With the federal reserves’ pledge to keep interest rates low until mid-2013, the cordon has closed around Canadian interest rates for the next 12 months in my opinion. Mark Carney, the governor of Bank of Canada, will have no choice but to keep his rates where they are now for longer than anticipated.
This is great news for variable rate mortgage holders such as me (variable since 2008) and for those who are in debt regardless if it’s classification as good or bad. I bet you’re not thrilled with the news if you’re an adept of saving money in low risk vehicles (money market funds, GICs, etc). Unfortunately, you will have to support the pain of low rates until the economic environment changes and it will, one day.
Given the fear frenzy that we have witnessed so far this month, it is safe to expect the same Canadian interest rates for the rest of 2011 with a high degree of certainty. Always keep in mind that Canadian interest rates are influenced mostly by the US economy as they are our biggest trading partner with 74.9% of our exports in 2010. My prediction is based on a few economic factors:
- Stubborn high unemployment in the US
- European and US debt overhang
- Disappointing slow growth in the US
- A US housing market in limbo
Add to that the latest statement from the G7 central bankers meeting on August 7 promising to “take all necessary measures to support financial stability and growth” and the recipe for NO rate hikes in the short term is complete as raising interest rates is certainly not a known measure that supports growth.
But what about 2012, isn’t it too early to call? Of course not, 2012 is right around the corner and I believe Canadian rates will remain subdued until at least mid 2012 based on the factors discussed above. Let’s put it this way, economists are currently seeing another recession at a 25% chance and growth expectations for the second half of 2011 while positive at 2.3% still indicates a vulnerable economy. Energy prices have tumbled as well this month which should tame the inflation beast reducing the urgency of a rate hike.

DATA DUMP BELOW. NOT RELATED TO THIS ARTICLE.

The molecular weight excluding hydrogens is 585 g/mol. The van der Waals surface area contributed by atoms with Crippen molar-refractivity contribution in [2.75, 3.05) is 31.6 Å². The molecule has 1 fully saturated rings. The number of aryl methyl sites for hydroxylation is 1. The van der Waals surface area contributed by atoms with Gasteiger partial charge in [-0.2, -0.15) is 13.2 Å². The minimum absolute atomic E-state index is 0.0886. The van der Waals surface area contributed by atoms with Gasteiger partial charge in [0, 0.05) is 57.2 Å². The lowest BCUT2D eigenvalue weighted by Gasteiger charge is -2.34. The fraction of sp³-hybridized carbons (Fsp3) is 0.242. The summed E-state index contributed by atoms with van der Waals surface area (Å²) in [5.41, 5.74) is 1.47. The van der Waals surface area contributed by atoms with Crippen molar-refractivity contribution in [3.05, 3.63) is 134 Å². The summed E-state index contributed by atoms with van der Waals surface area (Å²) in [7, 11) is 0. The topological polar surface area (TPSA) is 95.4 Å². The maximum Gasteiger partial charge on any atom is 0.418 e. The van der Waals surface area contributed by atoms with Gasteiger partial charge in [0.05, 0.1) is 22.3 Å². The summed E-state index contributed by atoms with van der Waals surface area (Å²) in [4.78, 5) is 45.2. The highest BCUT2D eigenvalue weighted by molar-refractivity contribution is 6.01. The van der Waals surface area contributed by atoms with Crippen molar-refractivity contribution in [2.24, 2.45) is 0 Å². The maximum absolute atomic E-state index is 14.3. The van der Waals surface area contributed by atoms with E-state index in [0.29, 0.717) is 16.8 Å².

When it comes to forecasting interest rates, everyone stands equal regardless of how many titles they hold, they are what they are: predictions. The variables underlying my expectations might change quickly as we’ve seen how the mood (markets) can swing aggressively in a short period of time. On the other hand let’s not kid ourselves too much, it will take a miracle for the US economy to start generating +300k jobs every month to accelerate its recovery and it is not in Canada’s interest to go solo with interest rate hikes as it will hurt whatever is left of its manufacturing base. Finally, keep in mind that Canada is not immune to global economic woes, just take a look at the TSX chart of this year…
In the next 12 months, a rate hike of +0.25% (25 basis points) might still happen but it will not be as surprising as a cut of 25 basis points in Canadian interest rates. I personally prefer to be surprised with a rate hike next year as a cut will indicate a worsening economic environment.
What’s your take on interest rates?